Inflaming the Chinese dragon? Japan hints at conflict | Video

World Finance talks to Joseph Pearlman, Professor of Economics at City University London, about the increasing tension between China and Japan

January 28, 2014

The World Economic Forum, a platform for collaborative thinking and searching for solutions. But when Japanese Prime Minister Shinzo Abe alluded to the prospect of conflict in east Asia, collaborative thinking was perhaps far from the minds of some. Joining me now is Joseph Pearlman, Economist at City University London, to talk about what a conflict could mean for the world’s economy.

World Finance: Well Joseph, obviously tensions between China and Japan have been mounting, especially with the sovereignty of the Senkaku and Diaoyu Islands, but if there was a conflict, what would this mean for the world’s economy?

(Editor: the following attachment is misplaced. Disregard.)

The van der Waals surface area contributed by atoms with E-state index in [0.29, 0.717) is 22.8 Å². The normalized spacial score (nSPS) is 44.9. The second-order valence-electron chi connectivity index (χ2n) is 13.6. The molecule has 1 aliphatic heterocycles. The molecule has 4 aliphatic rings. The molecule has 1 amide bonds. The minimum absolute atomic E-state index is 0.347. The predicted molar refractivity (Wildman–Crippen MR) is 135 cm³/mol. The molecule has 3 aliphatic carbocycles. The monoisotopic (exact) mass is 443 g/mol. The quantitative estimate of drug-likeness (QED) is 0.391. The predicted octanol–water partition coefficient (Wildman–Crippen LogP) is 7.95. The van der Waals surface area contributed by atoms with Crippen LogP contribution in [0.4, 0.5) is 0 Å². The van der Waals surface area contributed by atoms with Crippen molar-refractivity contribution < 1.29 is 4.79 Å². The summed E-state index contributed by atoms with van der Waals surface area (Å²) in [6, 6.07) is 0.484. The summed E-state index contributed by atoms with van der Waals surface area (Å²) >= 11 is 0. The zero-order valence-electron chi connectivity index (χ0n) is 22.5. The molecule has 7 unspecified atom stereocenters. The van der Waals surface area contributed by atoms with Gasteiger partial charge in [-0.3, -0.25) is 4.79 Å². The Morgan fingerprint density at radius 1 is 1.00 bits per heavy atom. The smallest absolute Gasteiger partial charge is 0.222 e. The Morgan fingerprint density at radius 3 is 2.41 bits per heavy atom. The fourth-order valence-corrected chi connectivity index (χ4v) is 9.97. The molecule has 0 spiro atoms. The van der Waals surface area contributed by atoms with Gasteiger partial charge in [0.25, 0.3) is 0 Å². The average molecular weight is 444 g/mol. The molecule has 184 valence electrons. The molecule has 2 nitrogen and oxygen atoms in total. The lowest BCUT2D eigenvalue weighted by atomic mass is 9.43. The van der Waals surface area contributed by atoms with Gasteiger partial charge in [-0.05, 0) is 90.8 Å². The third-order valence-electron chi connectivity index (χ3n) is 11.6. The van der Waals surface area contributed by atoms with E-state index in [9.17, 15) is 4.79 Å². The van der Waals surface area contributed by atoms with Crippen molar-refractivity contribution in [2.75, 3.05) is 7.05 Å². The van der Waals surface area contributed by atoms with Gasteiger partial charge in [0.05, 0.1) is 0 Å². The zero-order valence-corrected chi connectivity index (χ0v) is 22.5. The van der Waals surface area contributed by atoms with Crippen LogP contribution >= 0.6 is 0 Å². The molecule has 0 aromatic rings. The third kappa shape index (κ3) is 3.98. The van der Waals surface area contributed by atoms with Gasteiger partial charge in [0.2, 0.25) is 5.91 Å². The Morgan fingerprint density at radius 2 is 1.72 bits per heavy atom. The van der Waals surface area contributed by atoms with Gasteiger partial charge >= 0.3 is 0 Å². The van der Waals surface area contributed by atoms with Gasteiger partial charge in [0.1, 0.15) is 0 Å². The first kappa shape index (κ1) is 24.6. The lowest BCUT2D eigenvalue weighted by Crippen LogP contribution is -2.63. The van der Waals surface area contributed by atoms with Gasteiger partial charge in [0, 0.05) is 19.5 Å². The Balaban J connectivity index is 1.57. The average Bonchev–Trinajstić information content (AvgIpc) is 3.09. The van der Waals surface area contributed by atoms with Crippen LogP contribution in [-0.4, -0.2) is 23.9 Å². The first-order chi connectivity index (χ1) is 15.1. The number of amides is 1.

Joseph Pearlman: It’s going to be pretty serious as regards trade between Japan and China, that’s obviously going to be out. Japan is very much dependent on world demands, there’s not been a lot of evidence of demands within Japan for the past 25 or more years. So reduced demand from China is not going to be good for the economy of Japan, maybe it will be good in terms of creating demands within Japan for the construction of extra weaponry.

World Finance: So realistically, how much do China and Japan need each other economically?

Joseph Pearlman: Japan must need China, and I wonder how the speech will have gone down in Japan. It seems to me a very strange approach for Abe to take, because Japan is surely not going to benefit from this unless it increases its production of weapons, and I can only imagine that there’s going to be a lot of dissent within Japan about this.

World Finance: Joseph, thank you.

Joseph Pearlman: Thank you.